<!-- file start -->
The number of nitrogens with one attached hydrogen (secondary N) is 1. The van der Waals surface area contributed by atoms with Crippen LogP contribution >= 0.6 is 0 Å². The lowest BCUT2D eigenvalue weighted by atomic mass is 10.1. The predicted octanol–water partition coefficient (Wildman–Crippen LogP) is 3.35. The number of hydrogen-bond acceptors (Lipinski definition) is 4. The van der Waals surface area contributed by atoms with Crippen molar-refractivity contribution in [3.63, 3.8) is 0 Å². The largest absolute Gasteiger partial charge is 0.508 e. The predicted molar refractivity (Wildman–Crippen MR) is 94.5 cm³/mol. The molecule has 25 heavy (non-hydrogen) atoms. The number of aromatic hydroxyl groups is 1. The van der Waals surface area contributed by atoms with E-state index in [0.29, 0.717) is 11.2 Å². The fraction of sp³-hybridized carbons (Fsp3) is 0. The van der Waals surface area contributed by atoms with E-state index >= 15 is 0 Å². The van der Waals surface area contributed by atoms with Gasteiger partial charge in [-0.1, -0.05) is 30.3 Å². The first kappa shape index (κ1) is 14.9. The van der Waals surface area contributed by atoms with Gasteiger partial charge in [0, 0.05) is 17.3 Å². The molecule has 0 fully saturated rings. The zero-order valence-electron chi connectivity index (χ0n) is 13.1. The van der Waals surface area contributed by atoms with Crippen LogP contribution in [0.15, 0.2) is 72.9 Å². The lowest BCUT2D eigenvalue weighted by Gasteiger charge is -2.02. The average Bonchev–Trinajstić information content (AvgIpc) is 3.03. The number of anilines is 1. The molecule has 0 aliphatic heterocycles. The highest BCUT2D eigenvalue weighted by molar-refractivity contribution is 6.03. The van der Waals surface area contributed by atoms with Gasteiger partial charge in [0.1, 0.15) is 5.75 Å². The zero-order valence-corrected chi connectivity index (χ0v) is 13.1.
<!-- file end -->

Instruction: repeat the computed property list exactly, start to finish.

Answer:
The number of nitrogens with one attached hydrogen (secondary N) is 1. The van der Waals surface area contributed by atoms with Crippen LogP contribution >= 0.6 is 0 Å². The lowest BCUT2D eigenvalue weighted by atomic mass is 10.1. The predicted octanol–water partition coefficient (Wildman–Crippen LogP) is 3.35. The number of hydrogen-bond acceptors (Lipinski definition) is 4. The van der Waals surface area contributed by atoms with Crippen molar-refractivity contribution in [3.63, 3.8) is 0 Å². The largest absolute Gasteiger partial charge is 0.508 e. The predicted molar refractivity (Wildman–Crippen MR) is 94.5 cm³/mol. The molecule has 25 heavy (non-hydrogen) atoms. The number of aromatic hydroxyl groups is 1. The van der Waals surface area contributed by atoms with E-state index in [0.29, 0.717) is 11.2 Å². The fraction of sp³-hybridized carbons (Fsp3) is 0. The van der Waals surface area contributed by atoms with E-state index >= 15 is 0 Å². The van der Waals surface area contributed by atoms with Gasteiger partial charge in [-0.1, -0.05) is 30.3 Å². The first kappa shape index (κ1) is 14.9. The van der Waals surface area contributed by atoms with Gasteiger partial charge in [0, 0.05) is 17.3 Å². The molecule has 0 fully saturated rings. The zero-order valence-electron chi connectivity index (χ0n) is 13.1. The van der Waals surface area contributed by atoms with Crippen LogP contribution in [0.15, 0.2) is 72.9 Å². The lowest BCUT2D eigenvalue weighted by Gasteiger charge is -2.02. The average Bonchev–Trinajstić information content (AvgIpc) is 3.03. The number of anilines is 1. The molecule has 0 aliphatic heterocycles. The highest BCUT2D eigenvalue weighted by molar-refractivity contribution is 6.03. The van der Waals surface area contributed by atoms with Gasteiger partial charge in [0.1, 0.15) is 5.75 Å². The zero-order valence-corrected chi connectivity index (χ0v) is 13.1.